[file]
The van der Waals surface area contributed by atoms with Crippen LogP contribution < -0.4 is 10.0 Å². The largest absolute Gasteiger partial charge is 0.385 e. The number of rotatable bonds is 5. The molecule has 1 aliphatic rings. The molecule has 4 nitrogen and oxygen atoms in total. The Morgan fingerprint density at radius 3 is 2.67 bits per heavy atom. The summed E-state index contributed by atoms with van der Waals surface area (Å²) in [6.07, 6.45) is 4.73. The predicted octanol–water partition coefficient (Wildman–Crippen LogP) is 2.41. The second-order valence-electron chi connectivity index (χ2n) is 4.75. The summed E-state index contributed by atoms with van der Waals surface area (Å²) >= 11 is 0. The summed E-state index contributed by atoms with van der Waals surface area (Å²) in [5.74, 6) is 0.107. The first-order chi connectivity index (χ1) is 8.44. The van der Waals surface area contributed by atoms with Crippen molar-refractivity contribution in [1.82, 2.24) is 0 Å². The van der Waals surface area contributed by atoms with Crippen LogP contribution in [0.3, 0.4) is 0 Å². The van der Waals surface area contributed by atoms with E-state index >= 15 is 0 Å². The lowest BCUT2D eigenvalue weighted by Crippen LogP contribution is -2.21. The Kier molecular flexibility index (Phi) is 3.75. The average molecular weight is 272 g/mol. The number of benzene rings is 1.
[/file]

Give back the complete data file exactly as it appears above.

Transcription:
The van der Waals surface area contributed by atoms with Crippen LogP contribution < -0.4 is 10.0 Å². The largest absolute Gasteiger partial charge is 0.385 e. The number of rotatable bonds is 5. The molecule has 1 aliphatic rings. The molecule has 4 nitrogen and oxygen atoms in total. The Morgan fingerprint density at radius 3 is 2.67 bits per heavy atom. The summed E-state index contributed by atoms with van der Waals surface area (Å²) in [6.07, 6.45) is 4.73. The predicted octanol–water partition coefficient (Wildman–Crippen LogP) is 2.41. The second-order valence-electron chi connectivity index (χ2n) is 4.75. The summed E-state index contributed by atoms with van der Waals surface area (Å²) >= 11 is 0. The summed E-state index contributed by atoms with van der Waals surface area (Å²) in [5.74, 6) is 0.107. The first-order chi connectivity index (χ1) is 8.44. The van der Waals surface area contributed by atoms with Crippen molar-refractivity contribution in [1.82, 2.24) is 0 Å². The van der Waals surface area contributed by atoms with Crippen LogP contribution in [0.3, 0.4) is 0 Å². The van der Waals surface area contributed by atoms with E-state index >= 15 is 0 Å². The lowest BCUT2D eigenvalue weighted by Crippen LogP contribution is -2.21. The Kier molecular flexibility index (Phi) is 3.75. The average molecular weight is 272 g/mol. The number of benzene rings is 1.